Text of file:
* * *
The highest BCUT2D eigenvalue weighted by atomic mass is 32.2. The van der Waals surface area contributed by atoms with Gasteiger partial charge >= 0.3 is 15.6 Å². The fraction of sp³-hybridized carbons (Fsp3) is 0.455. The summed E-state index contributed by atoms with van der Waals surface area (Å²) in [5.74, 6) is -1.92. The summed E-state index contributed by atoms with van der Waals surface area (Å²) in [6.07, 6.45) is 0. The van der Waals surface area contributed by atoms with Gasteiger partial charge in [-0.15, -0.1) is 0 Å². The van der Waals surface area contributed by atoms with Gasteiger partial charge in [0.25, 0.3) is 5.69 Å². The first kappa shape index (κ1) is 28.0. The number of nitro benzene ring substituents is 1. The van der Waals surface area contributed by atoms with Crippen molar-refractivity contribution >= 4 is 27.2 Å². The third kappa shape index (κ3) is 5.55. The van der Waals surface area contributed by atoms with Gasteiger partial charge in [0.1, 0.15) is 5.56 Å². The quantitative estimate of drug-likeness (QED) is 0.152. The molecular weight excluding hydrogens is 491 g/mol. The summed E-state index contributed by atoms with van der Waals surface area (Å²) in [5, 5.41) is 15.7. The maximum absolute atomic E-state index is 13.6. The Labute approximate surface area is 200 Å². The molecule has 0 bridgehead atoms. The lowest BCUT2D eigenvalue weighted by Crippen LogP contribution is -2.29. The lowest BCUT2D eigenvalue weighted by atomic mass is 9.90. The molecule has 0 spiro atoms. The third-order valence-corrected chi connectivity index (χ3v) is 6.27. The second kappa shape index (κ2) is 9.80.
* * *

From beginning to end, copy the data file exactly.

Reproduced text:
The highest BCUT2D eigenvalue weighted by atomic mass is 32.2. The van der Waals surface area contributed by atoms with Gasteiger partial charge >= 0.3 is 15.6 Å². The fraction of sp³-hybridized carbons (Fsp3) is 0.455. The summed E-state index contributed by atoms with van der Waals surface area (Å²) in [5.74, 6) is -1.92. The summed E-state index contributed by atoms with van der Waals surface area (Å²) in [6.07, 6.45) is 0. The van der Waals surface area contributed by atoms with Gasteiger partial charge in [-0.15, -0.1) is 0 Å². The van der Waals surface area contributed by atoms with Gasteiger partial charge in [0.25, 0.3) is 5.69 Å². The first kappa shape index (κ1) is 28.0. The number of nitro benzene ring substituents is 1. The van der Waals surface area contributed by atoms with Crippen molar-refractivity contribution >= 4 is 27.2 Å². The third kappa shape index (κ3) is 5.55. The van der Waals surface area contributed by atoms with Gasteiger partial charge in [0.1, 0.15) is 5.56 Å². The quantitative estimate of drug-likeness (QED) is 0.152. The molecular weight excluding hydrogens is 491 g/mol. The summed E-state index contributed by atoms with van der Waals surface area (Å²) in [5, 5.41) is 15.7. The maximum absolute atomic E-state index is 13.6. The Labute approximate surface area is 200 Å². The molecule has 0 bridgehead atoms. The lowest BCUT2D eigenvalue weighted by Crippen LogP contribution is -2.29. The lowest BCUT2D eigenvalue weighted by atomic mass is 9.90. The molecule has 0 spiro atoms. The third-order valence-corrected chi connectivity index (χ3v) is 6.27. The second kappa shape index (κ2) is 9.80.